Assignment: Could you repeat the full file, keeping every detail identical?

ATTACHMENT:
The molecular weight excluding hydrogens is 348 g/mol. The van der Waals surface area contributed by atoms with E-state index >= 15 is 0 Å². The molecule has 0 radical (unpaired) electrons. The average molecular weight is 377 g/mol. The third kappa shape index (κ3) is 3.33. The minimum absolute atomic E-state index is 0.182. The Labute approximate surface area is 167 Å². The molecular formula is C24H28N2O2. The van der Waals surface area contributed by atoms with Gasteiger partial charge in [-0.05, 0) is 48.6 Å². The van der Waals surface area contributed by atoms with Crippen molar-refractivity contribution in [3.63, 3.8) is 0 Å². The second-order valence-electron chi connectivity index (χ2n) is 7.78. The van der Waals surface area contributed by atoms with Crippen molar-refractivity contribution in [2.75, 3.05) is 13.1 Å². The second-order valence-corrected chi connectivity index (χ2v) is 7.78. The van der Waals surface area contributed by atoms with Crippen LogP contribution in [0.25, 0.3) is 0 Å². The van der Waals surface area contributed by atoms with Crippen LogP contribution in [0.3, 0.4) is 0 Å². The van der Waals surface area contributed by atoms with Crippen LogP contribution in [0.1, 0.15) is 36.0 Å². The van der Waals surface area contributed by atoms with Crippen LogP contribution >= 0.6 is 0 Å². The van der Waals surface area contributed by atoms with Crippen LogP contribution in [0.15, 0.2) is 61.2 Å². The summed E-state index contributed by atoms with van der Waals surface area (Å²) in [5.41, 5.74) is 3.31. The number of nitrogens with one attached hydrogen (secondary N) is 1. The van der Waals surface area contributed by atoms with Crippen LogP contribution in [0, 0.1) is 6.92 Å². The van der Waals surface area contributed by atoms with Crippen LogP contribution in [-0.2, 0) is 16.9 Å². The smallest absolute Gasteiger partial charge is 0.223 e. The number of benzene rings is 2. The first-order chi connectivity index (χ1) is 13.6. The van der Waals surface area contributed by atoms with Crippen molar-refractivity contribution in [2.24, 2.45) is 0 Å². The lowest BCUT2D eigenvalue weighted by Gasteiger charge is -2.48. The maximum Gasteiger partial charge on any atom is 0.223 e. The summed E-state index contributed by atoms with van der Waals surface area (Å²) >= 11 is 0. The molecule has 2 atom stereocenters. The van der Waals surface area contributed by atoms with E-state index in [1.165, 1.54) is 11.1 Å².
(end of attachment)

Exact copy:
The molecular weight excluding hydrogens is 348 g/mol. The van der Waals surface area contributed by atoms with E-state index >= 15 is 0 Å². The molecule has 0 radical (unpaired) electrons. The average molecular weight is 377 g/mol. The third kappa shape index (κ3) is 3.33. The minimum absolute atomic E-state index is 0.182. The Labute approximate surface area is 167 Å². The molecular formula is C24H28N2O2. The van der Waals surface area contributed by atoms with Gasteiger partial charge in [-0.05, 0) is 48.6 Å². The van der Waals surface area contributed by atoms with Crippen molar-refractivity contribution in [3.63, 3.8) is 0 Å². The second-order valence-electron chi connectivity index (χ2n) is 7.78. The van der Waals surface area contributed by atoms with Crippen molar-refractivity contribution in [2.75, 3.05) is 13.1 Å². The second-order valence-corrected chi connectivity index (χ2v) is 7.78. The van der Waals surface area contributed by atoms with Crippen LogP contribution in [0.25, 0.3) is 0 Å². The van der Waals surface area contributed by atoms with Crippen LogP contribution in [0.3, 0.4) is 0 Å². The van der Waals surface area contributed by atoms with Crippen LogP contribution in [0.1, 0.15) is 36.0 Å². The van der Waals surface area contributed by atoms with Crippen LogP contribution >= 0.6 is 0 Å². The van der Waals surface area contributed by atoms with Crippen LogP contribution in [0.15, 0.2) is 61.2 Å². The summed E-state index contributed by atoms with van der Waals surface area (Å²) in [5.41, 5.74) is 3.31. The number of nitrogens with one attached hydrogen (secondary N) is 1. The van der Waals surface area contributed by atoms with Crippen LogP contribution in [0, 0.1) is 6.92 Å². The van der Waals surface area contributed by atoms with Crippen LogP contribution in [-0.2, 0) is 16.9 Å². The smallest absolute Gasteiger partial charge is 0.223 e. The number of benzene rings is 2. The first-order chi connectivity index (χ1) is 13.6. The van der Waals surface area contributed by atoms with Crippen molar-refractivity contribution in [2.24, 2.45) is 0 Å². The lowest BCUT2D eigenvalue weighted by Gasteiger charge is -2.48. The maximum Gasteiger partial charge on any atom is 0.223 e. The summed E-state index contributed by atoms with van der Waals surface area (Å²) >= 11 is 0. The molecule has 2 atom stereocenters. The van der Waals surface area contributed by atoms with E-state index in [1.165, 1.54) is 11.1 Å².